And then there’s obviously the question of whether Malcom would be able to do his defensive duties at a more demanding level if given a lesser role in attack. Nobody knows if that’s the case, but it’s something to keep an eye out on.
We’ve already gone through what he can and can’t do at his current state. He’s an exciting player but has flaws too, and it could very well be that his solid results are masking the actual problems in the process. Saying that though, it wasn’t totally surprising to see that Bordeaux are asking for as much as £50M considering that he’s their crown jewel and his contract doesn’t end until 2021.
To some extent, there’s a comparison to be made with Sofiane Boufal when he was at Lille. Both were pass first wingers, with an excellent first step + dribbling abilities to go along with their questionable shot selection. They both had to do the bulk of creation on the team because no one else was good enough to help out in that department. And the statistical comparison sort of makes sense.
The comparison isn’t foolproof. Boufal was compared to Eden Hazard when he broke through because of the vague similarities in playing style and the way they moved on the pitch, while Malcom’s pure speed and athleticism is on a higher level to go along with his ability to get the ball from one zone to another. Also, as bad as Malcom’s shot selection has been, Boufal’s was even worse back in the day. Add to it that Boufal was 22–23 when he had his full season at Lille, whereas Malcom isn’t turning 21 until February. Perhaps by this time in 2019, there have been incremental growths in his game and he’s a better rounded player. Malcom’s season so far has been better than Boufal, and Boufal went for a base fee around £16M. That was also in a climate that was far less silly than what we have currently. If 2015–16 Boufal was in today’s market, even with Lille’s awful financial situation at the time, he could’ve fetched more than he did.
Given all the information already provided, along with Bordeaux not being the strongest financially as a club, I would feel somewhat comfortable paying in the region of £25M. I would probably begrudgingly accept paying up to £30M if that included add ons or an agreement to keep him in Ligue 1 until the end of the season. Anything appreciably above that, and I would start looking at other options. Malcom has some special gifts with the effortlessness he has in getting by his marker, the fact that he is a left footed shooter in attack makes him something of a rarity in European football. and he’s still young enough to teach the value of shot discipline before it’s too late (Memphis at Lyon is the poster child for shot selection reclamation). While I’d be hesitant to say that he’s a potential world beater, there’s reason to think that there’s high upside and he’s young enough to learn and improve.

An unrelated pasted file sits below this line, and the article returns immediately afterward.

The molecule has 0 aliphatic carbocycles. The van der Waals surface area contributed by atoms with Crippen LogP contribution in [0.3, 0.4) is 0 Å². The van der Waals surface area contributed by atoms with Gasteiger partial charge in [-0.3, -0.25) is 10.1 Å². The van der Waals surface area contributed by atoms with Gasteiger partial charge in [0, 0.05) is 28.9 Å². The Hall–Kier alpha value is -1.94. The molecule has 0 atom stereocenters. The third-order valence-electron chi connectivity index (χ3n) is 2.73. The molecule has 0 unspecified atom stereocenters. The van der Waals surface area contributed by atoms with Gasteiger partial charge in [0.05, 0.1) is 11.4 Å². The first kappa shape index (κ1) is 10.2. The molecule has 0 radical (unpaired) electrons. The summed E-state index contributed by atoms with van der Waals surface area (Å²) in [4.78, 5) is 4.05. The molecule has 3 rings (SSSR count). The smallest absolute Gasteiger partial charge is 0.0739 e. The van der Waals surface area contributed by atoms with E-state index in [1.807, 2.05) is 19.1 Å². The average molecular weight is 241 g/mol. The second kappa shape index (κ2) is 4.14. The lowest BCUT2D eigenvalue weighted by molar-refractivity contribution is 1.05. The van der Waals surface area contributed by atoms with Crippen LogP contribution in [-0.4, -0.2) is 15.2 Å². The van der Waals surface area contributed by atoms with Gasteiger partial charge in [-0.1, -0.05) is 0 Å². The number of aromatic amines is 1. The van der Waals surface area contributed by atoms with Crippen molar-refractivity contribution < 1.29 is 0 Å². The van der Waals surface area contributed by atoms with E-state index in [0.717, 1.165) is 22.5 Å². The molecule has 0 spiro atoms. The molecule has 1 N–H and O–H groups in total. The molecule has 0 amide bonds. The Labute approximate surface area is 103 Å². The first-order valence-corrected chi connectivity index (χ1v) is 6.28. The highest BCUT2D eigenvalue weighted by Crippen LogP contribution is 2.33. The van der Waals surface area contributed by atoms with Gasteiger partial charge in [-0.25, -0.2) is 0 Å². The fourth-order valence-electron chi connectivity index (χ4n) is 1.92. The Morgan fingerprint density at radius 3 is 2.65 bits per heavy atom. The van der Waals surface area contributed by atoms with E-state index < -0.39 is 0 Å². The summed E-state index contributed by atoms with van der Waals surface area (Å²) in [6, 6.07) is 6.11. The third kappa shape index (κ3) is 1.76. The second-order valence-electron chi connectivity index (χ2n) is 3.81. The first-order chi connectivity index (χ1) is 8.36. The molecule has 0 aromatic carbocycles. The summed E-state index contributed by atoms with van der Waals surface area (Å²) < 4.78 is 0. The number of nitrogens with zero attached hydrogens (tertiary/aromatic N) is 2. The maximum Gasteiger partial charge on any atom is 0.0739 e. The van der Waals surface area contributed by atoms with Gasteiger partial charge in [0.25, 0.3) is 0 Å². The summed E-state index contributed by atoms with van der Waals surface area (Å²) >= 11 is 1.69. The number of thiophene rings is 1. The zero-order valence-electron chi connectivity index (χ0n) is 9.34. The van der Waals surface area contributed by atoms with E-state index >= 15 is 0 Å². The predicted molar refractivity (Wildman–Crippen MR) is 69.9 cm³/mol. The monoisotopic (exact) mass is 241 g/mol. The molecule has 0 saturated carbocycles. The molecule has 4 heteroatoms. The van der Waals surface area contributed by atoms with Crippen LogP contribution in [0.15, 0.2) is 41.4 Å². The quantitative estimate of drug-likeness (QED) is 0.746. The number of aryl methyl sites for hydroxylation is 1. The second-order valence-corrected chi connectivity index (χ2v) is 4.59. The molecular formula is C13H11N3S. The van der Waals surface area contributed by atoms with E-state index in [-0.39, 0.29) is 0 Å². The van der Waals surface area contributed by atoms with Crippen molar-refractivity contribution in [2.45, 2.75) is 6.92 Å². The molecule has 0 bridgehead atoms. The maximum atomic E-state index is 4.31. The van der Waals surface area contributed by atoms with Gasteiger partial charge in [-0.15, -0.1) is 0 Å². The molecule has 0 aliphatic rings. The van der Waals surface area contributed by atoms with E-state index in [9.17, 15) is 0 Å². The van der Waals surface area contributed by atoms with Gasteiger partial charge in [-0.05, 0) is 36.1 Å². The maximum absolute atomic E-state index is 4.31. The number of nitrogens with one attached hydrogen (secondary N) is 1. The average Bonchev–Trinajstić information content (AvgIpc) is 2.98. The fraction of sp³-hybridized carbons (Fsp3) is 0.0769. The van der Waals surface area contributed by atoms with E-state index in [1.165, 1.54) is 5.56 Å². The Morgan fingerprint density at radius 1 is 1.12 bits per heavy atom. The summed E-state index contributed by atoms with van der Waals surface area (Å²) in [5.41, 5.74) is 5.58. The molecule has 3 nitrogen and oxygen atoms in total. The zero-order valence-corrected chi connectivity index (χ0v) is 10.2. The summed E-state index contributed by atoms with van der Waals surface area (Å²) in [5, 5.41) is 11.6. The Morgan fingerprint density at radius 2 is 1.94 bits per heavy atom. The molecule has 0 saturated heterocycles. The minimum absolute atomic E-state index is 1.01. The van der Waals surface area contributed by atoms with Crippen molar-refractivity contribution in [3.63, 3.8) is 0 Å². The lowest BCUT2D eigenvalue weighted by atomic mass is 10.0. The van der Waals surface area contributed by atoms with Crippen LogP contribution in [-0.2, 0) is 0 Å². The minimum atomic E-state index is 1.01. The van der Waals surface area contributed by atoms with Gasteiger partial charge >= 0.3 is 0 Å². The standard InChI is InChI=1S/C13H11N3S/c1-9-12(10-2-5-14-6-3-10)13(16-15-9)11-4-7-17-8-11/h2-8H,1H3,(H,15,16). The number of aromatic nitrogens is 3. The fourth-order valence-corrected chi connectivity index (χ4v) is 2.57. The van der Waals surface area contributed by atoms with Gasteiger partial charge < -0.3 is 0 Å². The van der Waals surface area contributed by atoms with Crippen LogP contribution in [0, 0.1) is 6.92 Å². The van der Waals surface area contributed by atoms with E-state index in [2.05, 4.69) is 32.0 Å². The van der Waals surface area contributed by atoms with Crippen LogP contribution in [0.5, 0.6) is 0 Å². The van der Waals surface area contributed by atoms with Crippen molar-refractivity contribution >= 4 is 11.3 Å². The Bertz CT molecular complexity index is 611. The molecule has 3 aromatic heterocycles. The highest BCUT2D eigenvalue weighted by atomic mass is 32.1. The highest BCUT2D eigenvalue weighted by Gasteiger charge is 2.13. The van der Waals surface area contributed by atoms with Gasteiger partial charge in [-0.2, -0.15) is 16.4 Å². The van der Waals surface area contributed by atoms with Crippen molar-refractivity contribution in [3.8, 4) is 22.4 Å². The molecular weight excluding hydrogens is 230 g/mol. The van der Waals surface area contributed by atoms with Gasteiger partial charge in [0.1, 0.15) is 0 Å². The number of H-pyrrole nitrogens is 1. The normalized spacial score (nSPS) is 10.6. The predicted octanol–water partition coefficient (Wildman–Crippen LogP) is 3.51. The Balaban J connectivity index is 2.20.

Where would the best place be for him? The likes of Arsenal, Manchester United, and Tottenham have been linked over the past week or so. Arsenal do have potential openings with Sanchez/Ozil being 6 months away from leaving on frees, but he’s nowhere near the playmaker that Ozil is, nor the high usage inside forward that Sanchez has been. Manchester United need a creative type on the wing and just as you get yourself excited at the idea of Malcom joining the attacking talent already in place, you remind yourself that Jose Mourinho is their manager and all those good vibes drift away.
Tottenham would probably be the best place out of the three clubs. It’s not the cleanest fit, and a fully functional Tottenham means that he would be a rotation member rather than a starter over the next year or so, but he’s someone who would represent one of their better chances at finding a high upside attacking player without having to guarantee him starter minutes or wages that would unbalance their current structure. There’ll be some who look at the likes of Georges-Kévin Nkoudou and Clinton N’Jie and do a reflexive gag at the idea of buying another Ligue 1 attacker, but that train of thought doesn’t hold much water in this case. There wasn’t anything to suggest that Nkoudou was more than a tricky dribbler at Marseille, and N’Jie was an inside forward/second striker having to masquerade as a wide player at the time. N’Jie was in some way’s a poor man’s Son Heung-Min, but that role wasn’t available. Even with the flaws in his game, there’s more evidence to suggest that Malcom would fit in better than either of those two did at the time, with his profile as a dynamic playmaker.
Malcom has been a productive wide player, and there are certain things he can do that get you excited about his potential. He is incredibly quick and at best can leverage his gravity as a threat into finding teammates with dangerous passes. He also probably needs to be coached even harder about the value of shooting in better areas, and being more efficient as a player. While not the absolute top tier prospect that Ligue 1 has seen over the past few years, he’s in the discussion at the next level, and is definitely one of the more intriguing ones.